Wednesday, February 11, 2009

Clichés I’m tired of seeing – Part I

Screenwriters are often advised to “Show, don’t tell” and I’m a big believer in that advice. Film is a visual medium, and it’s always best to take advantage of that rather than simply spelling something out through dialogue. Still, when doing this, show some imagination in your “showing.” If you come up with the same visual cue as a hundred other screenwriters, you run the risk of the reader reacting “Not again!”

I wish I had kept a running tally of how many times I’ve seen some version of the following scene. It usually happens in a romantic comedy, though often it pops up in dramas centered on relationships. Usually, the core romance has landed on the rocks at the end of Act Two, thus forcing the protagonist to fight to save the relationship in Act Three. The penultimate scene typically plays out one of two ways – the characters confront each other and the relationship is either explicitly mended, or there’s an emotional catharsis that ends ambiguously. Are the couple still together or aren’t they?

And then comes “the scene.” Four times out of five it will be a montage without dialogue, and almost always is set “One Year Later.” Carefully, each character is revealed in this coda, culminating with….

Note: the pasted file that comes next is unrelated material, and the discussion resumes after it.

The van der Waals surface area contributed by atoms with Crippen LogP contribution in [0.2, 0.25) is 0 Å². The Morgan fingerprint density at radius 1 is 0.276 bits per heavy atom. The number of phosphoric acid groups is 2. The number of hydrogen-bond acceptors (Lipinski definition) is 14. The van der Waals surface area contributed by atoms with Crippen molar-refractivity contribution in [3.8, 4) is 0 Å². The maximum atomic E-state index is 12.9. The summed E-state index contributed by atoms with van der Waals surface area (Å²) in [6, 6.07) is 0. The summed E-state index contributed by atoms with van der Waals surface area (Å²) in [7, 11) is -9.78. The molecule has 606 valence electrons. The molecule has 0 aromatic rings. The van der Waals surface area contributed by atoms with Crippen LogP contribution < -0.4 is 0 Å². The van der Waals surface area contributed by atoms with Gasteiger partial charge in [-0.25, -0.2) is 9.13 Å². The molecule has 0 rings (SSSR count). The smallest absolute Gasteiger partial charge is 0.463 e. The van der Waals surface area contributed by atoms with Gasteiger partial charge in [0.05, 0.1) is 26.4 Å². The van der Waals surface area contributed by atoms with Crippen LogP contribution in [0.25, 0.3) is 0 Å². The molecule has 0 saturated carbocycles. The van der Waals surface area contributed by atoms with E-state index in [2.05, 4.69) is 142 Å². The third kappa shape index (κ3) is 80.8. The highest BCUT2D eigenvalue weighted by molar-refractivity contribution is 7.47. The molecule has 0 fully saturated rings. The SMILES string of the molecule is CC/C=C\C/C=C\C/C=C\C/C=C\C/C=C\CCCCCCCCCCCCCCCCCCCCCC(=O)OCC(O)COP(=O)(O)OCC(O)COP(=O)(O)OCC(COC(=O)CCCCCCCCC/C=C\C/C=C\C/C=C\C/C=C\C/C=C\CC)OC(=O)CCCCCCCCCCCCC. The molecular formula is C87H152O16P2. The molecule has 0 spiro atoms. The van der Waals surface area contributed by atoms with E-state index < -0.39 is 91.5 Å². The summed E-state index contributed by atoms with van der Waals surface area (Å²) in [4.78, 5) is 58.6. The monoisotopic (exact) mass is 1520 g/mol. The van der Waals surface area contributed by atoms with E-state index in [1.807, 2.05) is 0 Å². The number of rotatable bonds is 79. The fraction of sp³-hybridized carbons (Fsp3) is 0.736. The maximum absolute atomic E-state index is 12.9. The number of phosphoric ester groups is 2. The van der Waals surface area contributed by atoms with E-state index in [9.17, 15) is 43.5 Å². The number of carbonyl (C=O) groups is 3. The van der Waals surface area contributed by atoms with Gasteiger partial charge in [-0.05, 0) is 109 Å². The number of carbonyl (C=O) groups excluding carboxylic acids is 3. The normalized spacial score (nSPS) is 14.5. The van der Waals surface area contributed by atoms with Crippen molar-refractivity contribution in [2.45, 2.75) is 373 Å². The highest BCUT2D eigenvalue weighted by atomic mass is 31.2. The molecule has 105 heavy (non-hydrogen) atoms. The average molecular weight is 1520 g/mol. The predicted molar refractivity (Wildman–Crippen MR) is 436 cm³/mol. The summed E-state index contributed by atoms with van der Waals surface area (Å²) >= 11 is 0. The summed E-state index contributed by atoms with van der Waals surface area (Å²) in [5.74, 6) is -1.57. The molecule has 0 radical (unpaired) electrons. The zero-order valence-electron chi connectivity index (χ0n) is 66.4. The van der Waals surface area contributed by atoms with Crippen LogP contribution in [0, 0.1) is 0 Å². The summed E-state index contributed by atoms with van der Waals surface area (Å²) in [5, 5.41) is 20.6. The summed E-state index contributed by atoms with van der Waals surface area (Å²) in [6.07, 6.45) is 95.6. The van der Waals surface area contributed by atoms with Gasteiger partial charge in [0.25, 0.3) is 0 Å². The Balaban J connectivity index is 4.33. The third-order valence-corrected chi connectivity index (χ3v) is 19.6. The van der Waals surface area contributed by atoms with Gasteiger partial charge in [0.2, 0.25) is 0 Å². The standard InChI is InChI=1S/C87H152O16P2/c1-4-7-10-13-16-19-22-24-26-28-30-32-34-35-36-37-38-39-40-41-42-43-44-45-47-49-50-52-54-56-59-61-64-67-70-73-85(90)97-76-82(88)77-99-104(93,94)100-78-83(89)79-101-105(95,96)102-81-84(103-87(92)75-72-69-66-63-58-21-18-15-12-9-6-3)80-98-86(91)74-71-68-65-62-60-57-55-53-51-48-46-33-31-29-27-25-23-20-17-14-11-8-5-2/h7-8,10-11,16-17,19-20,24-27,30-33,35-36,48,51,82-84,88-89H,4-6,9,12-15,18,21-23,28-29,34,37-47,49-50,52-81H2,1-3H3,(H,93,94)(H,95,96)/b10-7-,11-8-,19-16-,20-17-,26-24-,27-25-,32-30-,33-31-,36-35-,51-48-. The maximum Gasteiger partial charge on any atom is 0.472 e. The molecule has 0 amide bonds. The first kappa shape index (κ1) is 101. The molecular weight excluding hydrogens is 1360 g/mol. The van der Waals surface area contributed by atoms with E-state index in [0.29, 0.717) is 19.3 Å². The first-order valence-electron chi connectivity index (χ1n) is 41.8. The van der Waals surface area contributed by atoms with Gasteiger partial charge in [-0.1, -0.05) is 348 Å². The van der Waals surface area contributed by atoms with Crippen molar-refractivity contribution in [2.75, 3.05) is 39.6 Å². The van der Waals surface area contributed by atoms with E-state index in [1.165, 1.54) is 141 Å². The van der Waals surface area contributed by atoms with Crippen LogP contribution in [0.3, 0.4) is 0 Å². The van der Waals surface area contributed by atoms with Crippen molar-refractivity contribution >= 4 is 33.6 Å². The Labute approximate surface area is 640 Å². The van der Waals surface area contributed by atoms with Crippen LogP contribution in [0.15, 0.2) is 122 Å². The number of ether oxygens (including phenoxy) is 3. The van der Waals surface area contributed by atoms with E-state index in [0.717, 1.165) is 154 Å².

Come on now, dear reader… surely I’ve given enough set up for you to guess?

… the woman of the couple. And guess what?

Please, people. This isn’t hard. Speak up, now.

That’s right! She’s pregnant! The guy and the girl are going to live happily ever after and the proof is in the belly! And the scene is totally showing, not telling! Isn’t that cool?

To be blunt, not really. Too often I’ve seen writers use this as an out to show that the couple’s together without doing any of the work to really make it feel like the couple is together. It’s a cheap “out.” I admire what the writers are going for, but the next time you have the urge to end your movie this way, take another day or two and see if there’s a more original way of showing the couple is going to turn out all right.

1 comment:

  1. I agree. I hate this. I actually read a script yesterday that utilized this, and it kind of ruined the end for me. I also hate the assumption that a pregnancy would come along as soon as the couple works things out. Yuck.